UK-Australia trade deal is more of a golden duck than a golden goose | International exchange | Breaking News Updates

UK-Australia trade deal is more of a golden duck than a golden goose | International exchange

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Cheaper Jacob’s Creek and Hardys wines, Tim Tams and surfboards for Great Britain, discount Scotch, cars and clothing for Australia. While things may not be going so well for the England cricket team in Australia, the UK government is talking about Anglo-Aussian relations.

Almost six months after an agreement in principle, the United Kingdom and Australia signed a free trade agreement described as “historic” for its status as the first negotiated from scratch since leaving the EU.

Ministers expect the deal to unlock £ 10.4 billion in additional trade, saying it will boost the UK economy, raise wages and eliminate tariffs on 100% of UK exports. For a government under as much pressure as England’s hard-working drummers, this is rare good news to talk about when everything else looks a bit grim.

In economic terms, however, the deal is expected to cut prices for Australian goods in UK stores by just over a pound per year per household, and add just 0.02% to the size of the UK economy. over 15 years, by the government’s own admission. . More golden duck than golden goose.

UK farmers fear the deal could hurt the industry, while Greenpeace warned UK consumers could eat Australian beef linked to deforestation, flown across the world at a time when demand for sustainable products increases with fewer kilometers between farm and fork.

Union leaders also fear that the agreement will have no effective means of upholding labor rights or protecting migrant workers from exploitation. The TUC warns that public services are not sufficiently protected, while there is a lack of guarantees on the use of worker data and NHS data.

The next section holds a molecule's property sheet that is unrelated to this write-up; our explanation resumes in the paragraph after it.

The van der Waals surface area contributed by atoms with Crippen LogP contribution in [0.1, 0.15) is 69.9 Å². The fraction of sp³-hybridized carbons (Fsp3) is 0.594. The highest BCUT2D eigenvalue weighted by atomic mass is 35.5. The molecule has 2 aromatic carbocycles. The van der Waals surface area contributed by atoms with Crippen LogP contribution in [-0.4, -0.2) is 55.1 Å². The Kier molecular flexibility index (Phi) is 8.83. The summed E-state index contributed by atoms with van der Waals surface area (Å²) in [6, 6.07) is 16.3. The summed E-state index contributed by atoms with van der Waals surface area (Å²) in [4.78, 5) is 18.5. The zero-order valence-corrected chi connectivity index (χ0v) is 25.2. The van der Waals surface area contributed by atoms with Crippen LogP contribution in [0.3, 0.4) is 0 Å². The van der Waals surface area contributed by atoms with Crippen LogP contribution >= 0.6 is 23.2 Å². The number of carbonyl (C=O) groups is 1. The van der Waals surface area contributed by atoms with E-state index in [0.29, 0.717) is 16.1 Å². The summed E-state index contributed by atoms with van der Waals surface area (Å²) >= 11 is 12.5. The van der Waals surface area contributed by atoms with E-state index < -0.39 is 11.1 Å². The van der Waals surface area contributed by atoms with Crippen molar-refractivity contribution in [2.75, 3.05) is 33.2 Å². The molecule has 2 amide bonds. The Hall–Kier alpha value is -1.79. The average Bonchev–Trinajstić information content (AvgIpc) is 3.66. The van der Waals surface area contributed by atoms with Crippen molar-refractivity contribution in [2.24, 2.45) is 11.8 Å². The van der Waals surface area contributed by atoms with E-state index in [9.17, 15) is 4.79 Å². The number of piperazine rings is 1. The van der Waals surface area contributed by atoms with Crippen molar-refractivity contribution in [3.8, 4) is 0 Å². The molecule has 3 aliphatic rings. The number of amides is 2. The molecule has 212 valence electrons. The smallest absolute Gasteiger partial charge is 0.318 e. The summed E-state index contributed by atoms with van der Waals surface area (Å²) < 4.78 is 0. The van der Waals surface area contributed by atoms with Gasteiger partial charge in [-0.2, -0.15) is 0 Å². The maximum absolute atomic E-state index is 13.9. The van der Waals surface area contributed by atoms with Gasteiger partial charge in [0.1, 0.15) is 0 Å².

Advocates argue the deal does not lower standards and expose UK businesses to unfair competition. Business leaders broadly welcomed the deal, saying there are opportunities for exporters with faster and cheaper access, as well as generous provisions on labor mobility for those under. 35 years.

It is hoped to export more green technologies and digital services, with lower trade barriers, opening up Australia to UK businesses and providing more choice for UK consumers.

Critics of the government might say there are similar, larger opportunities closer to home. Trade with the EU accounted for over £ 550 billion in imports and exports last year, compared to just £ 15 billion with Australia. However, Brexit imposes barriers that will have a lasting impact.

According to the National Audit Office, around 64% of the UK’s total trade is covered by free trade agreements, against the government’s target of bringing back 80% by 2022. Beyond the economy tough and cold, such deals can support broader geopolitical goals and extend Britain’s influence.

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But the audit office warned that the benefits are hard to quantify, while criticizing ministers for rushing to sign new deals without sufficient parliamentary oversight.

But the deal could be crucial to the government’s trade strategy in the near future, with Australia seen as a gateway to the UK’s accession to the Comprehensive and Progressive Agreement for Trans-Pacific Partnership (CPTTP). Australia is a key member of this free trade area, one of the largest in the world, covering £ 9 billion of GDP in 11 Pacific countries including Japan, Canada, Mexico, New -Zeeland and Vietnam. UK trade with the group was worth £ 111 billion in 2019 and is growing rapidly. The deal also follows the Aukus Security Pact between the UK, America and Australia, under which Canberra gained access to nuclear submarine technology.

Ultimately, however, distance matters in global trade. Ties like a shared language, a common history, and a like-minded government could help, but removing tariffs and opening up market access won’t do much to bring Britain closer together from one country to the other side of the world. And as cricket fans may know best, the middle of the night isn’t always the best time to do business.

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